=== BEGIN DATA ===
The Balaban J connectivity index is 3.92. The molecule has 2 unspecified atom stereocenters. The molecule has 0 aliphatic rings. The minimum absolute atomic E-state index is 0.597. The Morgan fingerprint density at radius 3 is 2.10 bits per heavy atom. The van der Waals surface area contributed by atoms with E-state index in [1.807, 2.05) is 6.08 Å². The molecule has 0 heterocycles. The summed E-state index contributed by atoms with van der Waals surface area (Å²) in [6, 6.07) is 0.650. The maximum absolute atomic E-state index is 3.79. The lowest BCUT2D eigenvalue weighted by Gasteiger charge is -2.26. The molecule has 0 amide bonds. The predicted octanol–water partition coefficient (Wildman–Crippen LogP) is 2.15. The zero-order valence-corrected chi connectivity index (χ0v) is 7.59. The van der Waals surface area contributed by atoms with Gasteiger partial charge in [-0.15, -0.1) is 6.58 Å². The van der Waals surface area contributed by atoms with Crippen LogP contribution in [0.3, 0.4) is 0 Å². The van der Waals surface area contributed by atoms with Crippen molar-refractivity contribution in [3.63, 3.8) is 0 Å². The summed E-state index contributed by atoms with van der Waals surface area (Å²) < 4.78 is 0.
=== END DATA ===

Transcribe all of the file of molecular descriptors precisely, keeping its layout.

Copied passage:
The Balaban J connectivity index is 3.92. The molecule has 2 unspecified atom stereocenters. The molecule has 0 aliphatic rings. The minimum absolute atomic E-state index is 0.597. The Morgan fingerprint density at radius 3 is 2.10 bits per heavy atom. The van der Waals surface area contributed by atoms with E-state index in [1.807, 2.05) is 6.08 Å². The molecule has 0 heterocycles. The summed E-state index contributed by atoms with van der Waals surface area (Å²) in [6, 6.07) is 0.650. The maximum absolute atomic E-state index is 3.79. The lowest BCUT2D eigenvalue weighted by Gasteiger charge is -2.26. The molecule has 0 amide bonds. The predicted octanol–water partition coefficient (Wildman–Crippen LogP) is 2.15. The zero-order valence-corrected chi connectivity index (χ0v) is 7.59. The van der Waals surface area contributed by atoms with Gasteiger partial charge in [-0.15, -0.1) is 6.58 Å². The van der Waals surface area contributed by atoms with Crippen LogP contribution in [0.3, 0.4) is 0 Å². The van der Waals surface area contributed by atoms with Crippen molar-refractivity contribution in [3.63, 3.8) is 0 Å². The summed E-state index contributed by atoms with van der Waals surface area (Å²) < 4.78 is 0.